Commercial and industrial building set for recovery
The next two years will see a gradual upturn in Australia's commercial and industrial building, but this will not be enough to offset a dramatic decline in Government building work, according to a new report from industry research company Macromonitor.
The new edition of Australian Construction Outlook – Non-Residential Building is the latest report in Macromonitor's series on the outlook for construction in Australia.
"The sharp decline in non-residential building in 2008/09 was more than reversed in 2009/10, as a result of the huge injection of funds by Federal and State Governments in education and health," says the report's author and Macromonitor director, Nigel Hatcher.
"While commercial and industrial building has continued to decline during 2009/10, government and other social building has had its biggest ever one-year increase," says Hatcher.
The report notes that the value of total government and other social building work commenced more than doubled in 2009/10, pushing total non-residential commencements up by an estimated 28%, in real terms, despite a further 27% fall in commercial and industrial building.
Macromonitor predicts that 2009/10 will be the lowest ebb in the cycle for commercial and industrial building commencements, with a gradual recovery to begin in 2010/11.
Hatcher notes that, "Many areas of commercial building remain dogged by oversupply and continued weak demand. Absorption of office space, guest arrivals in the hotel sector, retail turnover, demand for manufactured goods, are all improving, but are still weaker than they were two years ago during the peak of the boom in mid-2008. The renewed strength of the Australian dollar during 2009/10 was also not helpful for investment in some sectors."
Macromonitor expects modest growth in commencement volumes for commercial and industrial building categories in 2010/11, gaining momentum over the following two years.
The report forecasts the office sector will be the last to recover. Hatcher comments, "The office sector has been affected by a constrained financing environment, a large amount of space coming onto the market and weak absorption. The average vacancy rate across Australia's major office markets will shortly hit a peak of around 10%."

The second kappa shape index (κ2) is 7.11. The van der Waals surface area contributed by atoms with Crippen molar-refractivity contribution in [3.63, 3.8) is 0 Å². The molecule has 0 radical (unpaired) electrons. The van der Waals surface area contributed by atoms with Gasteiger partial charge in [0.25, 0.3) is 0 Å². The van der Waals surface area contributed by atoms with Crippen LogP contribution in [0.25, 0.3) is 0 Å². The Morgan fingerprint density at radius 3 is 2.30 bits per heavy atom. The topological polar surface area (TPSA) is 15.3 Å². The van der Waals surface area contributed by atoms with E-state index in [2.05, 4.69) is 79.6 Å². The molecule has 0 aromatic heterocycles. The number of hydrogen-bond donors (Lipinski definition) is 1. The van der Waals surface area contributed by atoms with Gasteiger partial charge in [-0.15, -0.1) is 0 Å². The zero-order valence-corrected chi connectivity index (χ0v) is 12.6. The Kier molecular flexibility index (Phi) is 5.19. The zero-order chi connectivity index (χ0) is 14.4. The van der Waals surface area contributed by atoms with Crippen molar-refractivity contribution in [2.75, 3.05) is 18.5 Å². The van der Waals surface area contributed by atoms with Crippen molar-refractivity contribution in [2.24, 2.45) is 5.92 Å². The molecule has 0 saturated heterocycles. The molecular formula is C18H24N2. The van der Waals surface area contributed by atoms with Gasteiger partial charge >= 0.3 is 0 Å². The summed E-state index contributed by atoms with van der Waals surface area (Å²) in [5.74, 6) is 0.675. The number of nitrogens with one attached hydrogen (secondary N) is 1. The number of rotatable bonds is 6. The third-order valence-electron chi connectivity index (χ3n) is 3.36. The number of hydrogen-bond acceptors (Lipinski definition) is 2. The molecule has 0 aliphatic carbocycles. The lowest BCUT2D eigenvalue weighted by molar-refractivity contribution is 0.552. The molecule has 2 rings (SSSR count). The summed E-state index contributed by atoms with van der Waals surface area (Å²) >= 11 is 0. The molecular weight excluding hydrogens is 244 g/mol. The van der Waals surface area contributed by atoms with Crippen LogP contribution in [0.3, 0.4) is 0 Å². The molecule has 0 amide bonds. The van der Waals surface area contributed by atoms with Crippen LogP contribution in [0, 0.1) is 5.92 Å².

Macromonitor expects declines in office vacancy to start during 2010/11, and a significant recovery in office building commencements is forecast for 2011/12.
"While the commercial and industrial sector slowly picks up pace over the next two years, government building work will plunge dramatically, causing a two-year decline in total non-residential building commencements," according to Hatcher.
"From this point, education building will fall back sharply to more normal levels, while health building will actually increase in 2010/11, before also declining," says Hatcher.
The Macromonitor report notes that education building work commenced increased from less than $4 billion in 2008/09 to an estimated $13.8 billion 2009/10 (in constant 2007/08 prices). Macromonitor expects commencements of $8.2 billion in 2010/11 and then a more normal level of $4.6 billion in 2011/12.
In the health sector, Macromonitor expects commencements to rise further in 2010/11, assisted by the COAG agreement on health reforms, but more fundamentally as a result of long-planned hospital projects such as the new Children's Hospital in Queensland and new Royal Adelaide Hospital. But Macromonitor then expects health building to also gradually decline back to more regular levels, starting in 2011/12.
Hatcher concludes that "the overall outlook for non-residential building is a combination of gradually accelerating increases in commercial and industrial building and gradually accelerating declines in government work."
On Macromonitor's forecasts the net result will be real declines in total non-residential building commencements over 2010/11 and 2011/12, of 7% and 12% respectively.
Have your say...
The approval of your comment is at the discretion of this article's publisher. Write your comment with the following in mind to ensure the highest likelihood of it being approved:
- No promotional undertones
- No use of profanity
- Good spelling, grammar and layout
- Check punctuation, language and missing words
- No use of aggression
- No unsubstantiated claims
We reserve the right to remove comments at our discretion.
Your name is used alongside Comments.